What car owners are unaware of is that Ford has been having a couple of problems with the DPS6 transmission, involving potential front end leaks and clutch apply feel. The problems started early on, almost from the beginning in 2011, and recalls have already been issued in many cases. As a result of these issues, warranties have been extended to seven years or 100,000 miles for certain vehicles. Consumers need to check with Ford to see if their vehicles qualify.
Although the obvious drivability problem has been a shudder condition, taking off in drive or reverse, there has been more than just one cause. As with any manual-shift vehicle, if engine or transmission oil would leak onto the clutch disc, a shudder could be felt during apply of the clutch, especially on takeoff, as is the case with the DPS6. What is unique about the DPS6 is that there are two input seals to contend with instead of one (Figure 4). Of the two input shafts illustrated, the smaller solid shaft rides inside of the larger outer shaft. The small diameter shaft seal is pressed into the hollow outer shaft, and the hollow shaft seal presses into the bell housing. If either of the seals leaks, transmission oil can contaminate either clutch disc and create shudder.
The leak can be so subtle that oil spots under the car may not exist. If the input seals are leaking, Ford has a special tool to help with replacement of the seals.
The dual clutch assembly, manufactured by LuK, is a modular design that has had a great amount of engineering put into it (Figure 5). Currently, the clutch assembly is not rebuildable and must be purchased from the dealer.
From the throw-out bearing side of the assembly, the hollow input shaft splines are visible. The solid input shaft splines mesh with an insert that installs from the front side of the clutch (Figure 6).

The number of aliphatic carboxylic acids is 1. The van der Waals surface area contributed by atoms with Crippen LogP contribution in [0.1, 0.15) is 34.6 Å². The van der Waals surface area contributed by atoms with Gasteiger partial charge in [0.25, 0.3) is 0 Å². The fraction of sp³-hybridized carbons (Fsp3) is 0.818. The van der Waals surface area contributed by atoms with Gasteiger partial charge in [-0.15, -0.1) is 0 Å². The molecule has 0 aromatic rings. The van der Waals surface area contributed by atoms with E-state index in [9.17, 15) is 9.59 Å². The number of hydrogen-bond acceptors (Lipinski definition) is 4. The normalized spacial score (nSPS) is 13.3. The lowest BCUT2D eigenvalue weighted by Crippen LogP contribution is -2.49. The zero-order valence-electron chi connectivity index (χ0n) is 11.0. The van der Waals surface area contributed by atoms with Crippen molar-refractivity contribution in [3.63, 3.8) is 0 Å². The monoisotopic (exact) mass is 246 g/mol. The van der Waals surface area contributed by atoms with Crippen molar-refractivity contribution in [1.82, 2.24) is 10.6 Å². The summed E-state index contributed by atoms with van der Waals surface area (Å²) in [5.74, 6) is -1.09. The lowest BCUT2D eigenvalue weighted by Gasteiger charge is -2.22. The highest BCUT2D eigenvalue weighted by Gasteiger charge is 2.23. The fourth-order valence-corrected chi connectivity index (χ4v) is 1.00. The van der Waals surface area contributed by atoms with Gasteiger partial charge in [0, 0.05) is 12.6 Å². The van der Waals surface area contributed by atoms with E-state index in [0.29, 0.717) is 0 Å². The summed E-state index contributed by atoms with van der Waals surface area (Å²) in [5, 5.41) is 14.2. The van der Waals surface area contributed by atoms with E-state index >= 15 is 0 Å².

Apply and release of the clutch assembly is even more unique, in that there is no third or fourth pedal. On this application there are two of everything, which is needed to engage and disengage either input shaft. All manual shifting clutches use a throw-out bearing to push against the clutch fingers, although on this setup there are two, one inner and one outer (Figure 7).
The small diameter throw-out bearing contacts the inner fingers of the clutch assembly, whereas the large diameter throw-out bearing contacts the outer set of fingers. To limit wear, there are two support plates that go in between the throw-out bearing assembly and clutch assembly. There is a relatively small step on both support plates to align with the throw-out bearings (Figure 8).
If excessive free travel exists, the support plates could fall off the end of the bearings.
As with the other components, there are two apply forks, large and small, which contact the end of both throw-out bearings (Figure 9). The fork frames are anchored to the bell housing by special connectors to maintain proper alignment and permit movement.